Drab prim and more than a little prudish Guinevere Pettigrew (Frances McDormand) isn't a very good governess--her rigid personal beliefs keep getting in the way of her ability to hold a job. Homeless and hungry on the streets of 1939 London she's on the verge of despair when fate sends her to Delysia Lafosse's door. Flighty enthusiastic and impulsive Delysia (Amy Adams) is a club singer with aspirations of becoming a serious actress; to achieve her goals she'll literally charm the pants off of any man who can help her--even at the risk of losing her one true love forever. Equally shocked and fascinated by Delysia's sophisticated fast-paced colorful lifestyle Miss Pettigrew uses her brief time as the young woman's faux social secretary to try to save her from herself. At the same time she begins to let go of old fears and finds the way to her own happiness. Miss Pettigrew benefits immensely from the strengths of its two stars. McDormand is both funny and affecting as the title character; she plays a recurring gag in which Miss Pettigrew almost gets to eat with just the right notes of humor and pathos. The twinkle in her eye as she takes the measure of Delysia's world is convincingly conspiratorial and her scenes with co-star Ciaran Hinds who plays courtly lingerie mogul Joe are both sweet and realistic. Adams meanwhile is just as captivating as she was in Enchanted. Delysia's perky effervescence hides both determination and vulnerability and Adams mixes all three elements expertly. The ladies get strong support from their fellas particularly Hinds and Pushing Daisies' Lee Pace who plays Delysia's poor-but-ardent suitor Michael. And Shirley Henderson is perfectly poisonous as socialite/salon owner Edythe. Parts of Miss Pettigrew Lives for a Day have a distinctly screwball feel -- particularly the early scenes in which Miss P. arrives at Delysia's and must immediately juggle four or five different crises for her new client. The brink-of-World War II setting with its cocktail parties jazz clubs and dames in bright red lipstick encourages that association. But director Bharat Nalluri's movie is also a touching romance with scenes of true poignancy that centers on a complex mature heroine who knows life isn't all roses. His ability to balance the two yields a genuinely funny accessible comedy that has some real depth to back up its lighthearted romping. Even if like Delysia Miss Pettigrew is only a passing presence in your life you'll likely remember her quite fondly.
Based on H.G. "Buzz" Bissinger's bestselling book of the same name Friday Night Lights tells the true story of the dusty West Texas town of Odessa where nothing much happens until September rolls around. That's when the town's 20 000 or so denizens pour into Ratliff Stadium the country's biggest high school football field every Friday night to watch the Permian Panthers Odessa's "boys in black " take to the field. All the town's hope and dreams are pinned on the padded shoulders of these young gridiron heroes--including insecure quarterback Mike Winchell (Lucas Black); cocky self-assured running back Boobie Miles (Derek Luke); headstrong self-destructive tailback Don Billingsley (Garrett Hedlund) who must contend with an overbearing abusive dad (Tim McGraw--yes that Tim McGraw the country singer); and the team's spiritual leader middle linebacker Ivory Christian (newcomer Lee Jackson). The Panthers begin their season with one thing on their minds--winning their fifth straight championship for the first time in the team's 30-year history--but for their coach Gary Gaines (Billy Bob Thornton) it also means instilling a love and joy of the game in the boys' hearts amidst tremendous pressures and expectations. Easier said than done.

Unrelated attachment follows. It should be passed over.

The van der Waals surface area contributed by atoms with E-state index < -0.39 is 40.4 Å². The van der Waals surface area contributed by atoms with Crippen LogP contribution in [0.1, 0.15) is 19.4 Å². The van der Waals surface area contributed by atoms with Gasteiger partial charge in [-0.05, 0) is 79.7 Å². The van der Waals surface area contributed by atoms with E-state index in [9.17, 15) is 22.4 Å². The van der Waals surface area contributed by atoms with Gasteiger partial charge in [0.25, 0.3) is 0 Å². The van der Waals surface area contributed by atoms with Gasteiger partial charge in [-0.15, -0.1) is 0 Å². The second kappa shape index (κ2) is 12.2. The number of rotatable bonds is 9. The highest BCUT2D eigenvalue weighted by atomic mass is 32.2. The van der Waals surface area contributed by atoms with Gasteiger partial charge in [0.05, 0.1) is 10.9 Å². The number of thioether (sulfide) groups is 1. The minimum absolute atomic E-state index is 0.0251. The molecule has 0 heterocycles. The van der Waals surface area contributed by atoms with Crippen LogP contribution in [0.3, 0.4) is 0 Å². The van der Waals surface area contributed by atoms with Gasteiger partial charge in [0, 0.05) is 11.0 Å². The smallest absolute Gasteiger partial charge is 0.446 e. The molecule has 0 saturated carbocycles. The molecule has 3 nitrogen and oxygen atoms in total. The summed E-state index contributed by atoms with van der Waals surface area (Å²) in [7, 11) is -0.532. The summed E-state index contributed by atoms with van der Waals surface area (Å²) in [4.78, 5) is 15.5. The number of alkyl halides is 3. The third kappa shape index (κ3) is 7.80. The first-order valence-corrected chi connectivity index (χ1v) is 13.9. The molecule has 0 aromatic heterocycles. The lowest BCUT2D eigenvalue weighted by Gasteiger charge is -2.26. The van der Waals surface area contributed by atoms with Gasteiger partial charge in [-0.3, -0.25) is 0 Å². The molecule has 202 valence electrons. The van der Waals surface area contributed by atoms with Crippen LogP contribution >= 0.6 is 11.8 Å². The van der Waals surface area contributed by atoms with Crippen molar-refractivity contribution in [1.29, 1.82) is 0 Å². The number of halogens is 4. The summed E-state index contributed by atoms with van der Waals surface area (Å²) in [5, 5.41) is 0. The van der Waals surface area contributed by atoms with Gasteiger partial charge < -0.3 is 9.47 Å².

There isn't a false note in any of the performances and no one falls back on clichéd versions of their characters as is so easy to do in rah-rah sports movies. Thornton does a particularly good job as Gaines keeping you guessing whether he's going to be a hardass insensitive to his players' emotional needs (like so many movie football coaches before him) or if he truly means to coach his boys in a fair and decent way. Gaines too has to deal with his own pressures especially from the townsfolk who are likely to string him up if the team loses the championship. As for Gaines' players Black (the oh-so-serious kid from Thornton's Sling Blade) is all grown up and buffed out and still very serious. It works for the young actor though as the beleaguered Winchell struggles with the love-hate relationship he has with his chosen sport. Other standouts include Luke (Antwone Fisher) as the star player Boobie whose cocksureness leads him to an injury; Hedlund as the volatile Billingsley trying desperately to please his father; and McGraw making his film debut as the father a former Permian Panther champion who sure hasn't given up his competitive spirit basically beating it into his son. First Faith Hill (McGraw's real-life wife) in The Stepford Wives and now McGraw--who knew country singers could act?